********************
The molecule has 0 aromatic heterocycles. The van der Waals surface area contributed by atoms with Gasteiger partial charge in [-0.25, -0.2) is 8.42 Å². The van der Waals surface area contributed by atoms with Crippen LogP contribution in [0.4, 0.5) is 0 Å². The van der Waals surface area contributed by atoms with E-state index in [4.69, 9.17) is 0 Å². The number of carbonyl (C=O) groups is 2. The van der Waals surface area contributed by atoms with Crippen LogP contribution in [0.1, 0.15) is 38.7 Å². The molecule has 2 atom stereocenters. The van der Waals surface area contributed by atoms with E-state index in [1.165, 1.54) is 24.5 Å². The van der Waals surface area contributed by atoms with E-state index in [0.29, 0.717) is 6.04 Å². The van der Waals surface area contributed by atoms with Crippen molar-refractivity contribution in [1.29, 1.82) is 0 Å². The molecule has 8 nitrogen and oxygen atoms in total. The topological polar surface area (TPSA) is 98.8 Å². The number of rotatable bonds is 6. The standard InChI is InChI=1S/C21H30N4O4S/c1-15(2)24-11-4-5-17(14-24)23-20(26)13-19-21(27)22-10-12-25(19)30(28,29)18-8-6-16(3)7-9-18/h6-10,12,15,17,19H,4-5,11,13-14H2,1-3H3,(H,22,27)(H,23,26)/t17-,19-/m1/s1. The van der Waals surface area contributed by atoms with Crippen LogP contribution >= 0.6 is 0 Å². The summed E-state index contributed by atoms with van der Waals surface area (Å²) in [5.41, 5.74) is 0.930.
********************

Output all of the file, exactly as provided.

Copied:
The molecule has 0 aromatic heterocycles. The van der Waals surface area contributed by atoms with Gasteiger partial charge in [-0.25, -0.2) is 8.42 Å². The van der Waals surface area contributed by atoms with Crippen LogP contribution in [0.4, 0.5) is 0 Å². The van der Waals surface area contributed by atoms with E-state index in [4.69, 9.17) is 0 Å². The number of carbonyl (C=O) groups is 2. The van der Waals surface area contributed by atoms with Crippen LogP contribution in [0.1, 0.15) is 38.7 Å². The molecule has 2 atom stereocenters. The van der Waals surface area contributed by atoms with E-state index in [1.165, 1.54) is 24.5 Å². The van der Waals surface area contributed by atoms with E-state index in [0.29, 0.717) is 6.04 Å². The van der Waals surface area contributed by atoms with Crippen molar-refractivity contribution in [1.29, 1.82) is 0 Å². The molecule has 8 nitrogen and oxygen atoms in total. The topological polar surface area (TPSA) is 98.8 Å². The number of rotatable bonds is 6. The standard InChI is InChI=1S/C21H30N4O4S/c1-15(2)24-11-4-5-17(14-24)23-20(26)13-19-21(27)22-10-12-25(19)30(28,29)18-8-6-16(3)7-9-18/h6-10,12,15,17,19H,4-5,11,13-14H2,1-3H3,(H,22,27)(H,23,26)/t17-,19-/m1/s1. The van der Waals surface area contributed by atoms with Crippen LogP contribution >= 0.6 is 0 Å². The summed E-state index contributed by atoms with van der Waals surface area (Å²) in [5.41, 5.74) is 0.930.